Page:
A substitute teacher at a Plant City elementary school berated a class of fourth graders — and then the school principal. Another compared a student to a stripper. Others were caught napping, hitting children, making sexual remarks, giving students b...
Published: 01/16/18
Updated: 01/17/18
Editorial: Balancing the playing field for workers’ compensation

Editorial: Balancing the playing field for workers’ compensation

For the longest time, injured workers in Florida were basically at the mercy of the whims of employers to treat them fairly. A 2003 law aimed at reducing the cost of workers’ compensation coverage for businesses had the desired impact, but it also di...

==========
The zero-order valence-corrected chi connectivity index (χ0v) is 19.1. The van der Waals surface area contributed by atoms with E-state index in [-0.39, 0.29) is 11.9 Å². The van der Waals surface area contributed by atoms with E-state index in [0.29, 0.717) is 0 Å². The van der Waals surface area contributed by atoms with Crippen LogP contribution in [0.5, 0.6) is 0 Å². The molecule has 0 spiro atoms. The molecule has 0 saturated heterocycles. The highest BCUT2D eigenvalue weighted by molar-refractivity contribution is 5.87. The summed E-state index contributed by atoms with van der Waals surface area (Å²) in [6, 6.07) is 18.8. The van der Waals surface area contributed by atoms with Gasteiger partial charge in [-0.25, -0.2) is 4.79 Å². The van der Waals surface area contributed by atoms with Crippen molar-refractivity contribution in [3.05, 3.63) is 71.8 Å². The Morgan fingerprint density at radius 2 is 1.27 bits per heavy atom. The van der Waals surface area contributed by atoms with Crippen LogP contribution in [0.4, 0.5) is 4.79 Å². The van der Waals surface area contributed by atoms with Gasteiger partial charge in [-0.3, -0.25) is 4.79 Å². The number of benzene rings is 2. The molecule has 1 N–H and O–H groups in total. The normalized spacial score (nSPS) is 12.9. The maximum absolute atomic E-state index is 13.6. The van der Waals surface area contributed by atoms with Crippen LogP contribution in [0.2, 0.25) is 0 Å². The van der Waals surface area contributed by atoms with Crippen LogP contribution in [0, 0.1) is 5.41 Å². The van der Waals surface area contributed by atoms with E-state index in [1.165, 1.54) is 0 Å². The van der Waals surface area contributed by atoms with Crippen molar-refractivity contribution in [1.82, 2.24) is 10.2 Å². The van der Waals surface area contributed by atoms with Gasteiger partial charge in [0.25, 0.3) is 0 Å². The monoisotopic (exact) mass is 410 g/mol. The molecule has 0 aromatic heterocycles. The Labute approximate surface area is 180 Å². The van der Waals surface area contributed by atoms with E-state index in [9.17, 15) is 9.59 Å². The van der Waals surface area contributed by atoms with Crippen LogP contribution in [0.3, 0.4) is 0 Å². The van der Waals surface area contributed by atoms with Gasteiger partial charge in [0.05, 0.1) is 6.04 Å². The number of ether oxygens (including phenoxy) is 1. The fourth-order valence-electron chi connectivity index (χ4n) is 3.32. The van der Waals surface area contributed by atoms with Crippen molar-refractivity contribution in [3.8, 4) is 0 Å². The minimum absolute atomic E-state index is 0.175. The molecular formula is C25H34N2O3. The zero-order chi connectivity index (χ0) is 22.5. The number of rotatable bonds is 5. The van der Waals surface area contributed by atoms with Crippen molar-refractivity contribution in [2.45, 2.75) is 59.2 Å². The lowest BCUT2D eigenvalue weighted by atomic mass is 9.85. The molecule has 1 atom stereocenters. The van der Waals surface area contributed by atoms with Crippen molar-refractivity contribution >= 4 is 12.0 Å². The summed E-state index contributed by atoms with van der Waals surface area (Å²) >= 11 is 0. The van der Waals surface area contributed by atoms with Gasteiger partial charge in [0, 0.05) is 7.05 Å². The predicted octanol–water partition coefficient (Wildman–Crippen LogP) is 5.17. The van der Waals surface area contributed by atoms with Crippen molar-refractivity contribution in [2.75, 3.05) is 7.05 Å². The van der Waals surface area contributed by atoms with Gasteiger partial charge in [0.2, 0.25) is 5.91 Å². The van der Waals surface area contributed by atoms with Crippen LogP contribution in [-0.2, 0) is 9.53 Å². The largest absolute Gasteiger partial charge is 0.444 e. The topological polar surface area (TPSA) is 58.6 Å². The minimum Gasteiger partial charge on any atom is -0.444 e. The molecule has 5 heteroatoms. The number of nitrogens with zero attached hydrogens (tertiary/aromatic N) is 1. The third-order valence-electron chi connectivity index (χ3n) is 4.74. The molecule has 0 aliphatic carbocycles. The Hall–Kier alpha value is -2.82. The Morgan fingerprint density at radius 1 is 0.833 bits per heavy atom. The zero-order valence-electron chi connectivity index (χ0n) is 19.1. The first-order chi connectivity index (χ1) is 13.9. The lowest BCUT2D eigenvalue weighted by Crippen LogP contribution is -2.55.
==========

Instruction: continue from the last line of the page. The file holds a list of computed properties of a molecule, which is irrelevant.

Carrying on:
Published: 01/16/18

Another voice: Why just Florida?

Cynicism has always been a part of politics, but rarely are politicians so brazen and self-serving as President Donald Trump and his interior secretary, Ryan Zinke, have been over the past week. First they announced a new offshore drilling plan that ...
Published: 01/16/18
Editorial: King’s legacy still relevant in digital age

Editorial: King’s legacy still relevant in digital age

Today’s holiday honoring the legacy of Dr. Martin Luther King Jr. couldn’t be more timely. At a moment when the nation’s civic dialogue is choking on personal and political division, it is hard to remember an earlier time when role models were role m...
Published: 01/15/18

Another voice: 38 minutes of fear in Hawaii